Plastic and sewage claim four more endangered turtles

Navy vets remove a young hawksbill sea turtle found on the beach at Soi Na Jomtien 14 where someone had placed pineapples around the carcass.

Plastic and sewage claimed four more endangered sea turtles that confused trash for food.

Veterinarians from Sattahip’s Sea Turtle Conservation Center were called to Soi Na Jomtien 14 on August 24 where pineapples had been placed around the carcass of a young hawksbill sea turtle.

Vet Kirin Sorapitatcharoen confirmed the death and predicted the animal had died 7 days earlier. Kirin measured the 31cm long and 27cm wide turtle and estimated it was about 2 years old.

An autopsy determined that the turtle died from eating garbage, including scraps of plastic bags, plastic rope, HDPE rope, and rigid plastic, which turtles confuse for jellyfish.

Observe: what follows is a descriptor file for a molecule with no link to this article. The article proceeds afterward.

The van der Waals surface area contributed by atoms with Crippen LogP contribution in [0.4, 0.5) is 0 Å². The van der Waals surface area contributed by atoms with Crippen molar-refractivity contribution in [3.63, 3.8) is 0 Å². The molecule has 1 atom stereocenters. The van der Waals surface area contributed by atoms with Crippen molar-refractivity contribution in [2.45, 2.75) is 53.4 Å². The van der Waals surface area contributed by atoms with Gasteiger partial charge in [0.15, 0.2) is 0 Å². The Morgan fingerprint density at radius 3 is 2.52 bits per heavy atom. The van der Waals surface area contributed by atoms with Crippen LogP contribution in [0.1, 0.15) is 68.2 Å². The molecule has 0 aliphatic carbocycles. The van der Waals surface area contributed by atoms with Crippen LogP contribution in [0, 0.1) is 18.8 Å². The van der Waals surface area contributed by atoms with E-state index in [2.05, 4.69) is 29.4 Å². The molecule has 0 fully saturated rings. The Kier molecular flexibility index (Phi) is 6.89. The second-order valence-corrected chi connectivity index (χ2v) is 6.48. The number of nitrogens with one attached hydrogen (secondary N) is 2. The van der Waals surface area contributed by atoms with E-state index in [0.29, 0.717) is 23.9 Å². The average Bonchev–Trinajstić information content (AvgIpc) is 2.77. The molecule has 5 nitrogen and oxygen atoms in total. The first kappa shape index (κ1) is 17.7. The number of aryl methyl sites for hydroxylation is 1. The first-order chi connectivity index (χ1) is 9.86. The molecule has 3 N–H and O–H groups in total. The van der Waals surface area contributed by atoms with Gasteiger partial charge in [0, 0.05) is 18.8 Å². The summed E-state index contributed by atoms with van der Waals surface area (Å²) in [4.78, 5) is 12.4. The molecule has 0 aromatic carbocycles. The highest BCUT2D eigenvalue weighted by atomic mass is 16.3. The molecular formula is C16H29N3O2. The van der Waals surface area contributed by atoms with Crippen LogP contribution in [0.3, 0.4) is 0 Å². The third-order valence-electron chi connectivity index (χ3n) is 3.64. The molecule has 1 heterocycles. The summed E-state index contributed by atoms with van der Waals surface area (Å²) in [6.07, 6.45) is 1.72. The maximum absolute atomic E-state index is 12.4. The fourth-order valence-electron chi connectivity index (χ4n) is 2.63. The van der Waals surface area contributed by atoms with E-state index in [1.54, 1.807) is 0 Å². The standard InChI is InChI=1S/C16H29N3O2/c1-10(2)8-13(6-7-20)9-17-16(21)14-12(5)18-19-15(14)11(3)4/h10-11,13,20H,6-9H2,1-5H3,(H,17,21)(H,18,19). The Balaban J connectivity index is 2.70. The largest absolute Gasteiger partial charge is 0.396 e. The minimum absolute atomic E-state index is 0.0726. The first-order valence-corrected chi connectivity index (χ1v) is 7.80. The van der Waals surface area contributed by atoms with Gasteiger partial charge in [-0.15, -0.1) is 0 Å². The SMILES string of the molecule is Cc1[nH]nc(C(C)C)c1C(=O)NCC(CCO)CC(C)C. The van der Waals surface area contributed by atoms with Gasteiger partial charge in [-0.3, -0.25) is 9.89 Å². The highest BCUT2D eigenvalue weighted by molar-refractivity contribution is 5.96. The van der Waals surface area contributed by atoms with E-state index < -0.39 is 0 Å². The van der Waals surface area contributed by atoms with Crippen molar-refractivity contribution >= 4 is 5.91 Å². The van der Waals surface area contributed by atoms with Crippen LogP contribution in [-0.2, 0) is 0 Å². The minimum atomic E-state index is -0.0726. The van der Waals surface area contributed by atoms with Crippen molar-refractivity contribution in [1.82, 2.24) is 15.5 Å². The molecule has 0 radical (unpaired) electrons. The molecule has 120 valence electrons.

An autopsy of the turtle revealed it had recently ingested plastic garbage.

Also on August 24, Surasak Hongthong, captain of a tourist fishing boat found the carcass of a large sea turtle floating near Koh Geung, Sattahip Bay. He took it to Khao Major pier, Samaesarn, Sattahip.

Vet Kirin Sorapitatcharoen was called in and confirmed it was a rare hawksbill turtle one meter long, weighing 40 kilos. He predicted it had been dead about a week.

Radm. Wara Tankham, head of the Sea Turtle Hospital at the Royal Thai Navy Sea Turtles Conservation Center in Sattahip, said this was the 4th turtle found this week.

He lamented the state of Thailand’s sea and feared if it isn’t cleaned up, sea turtles might soon become extinct.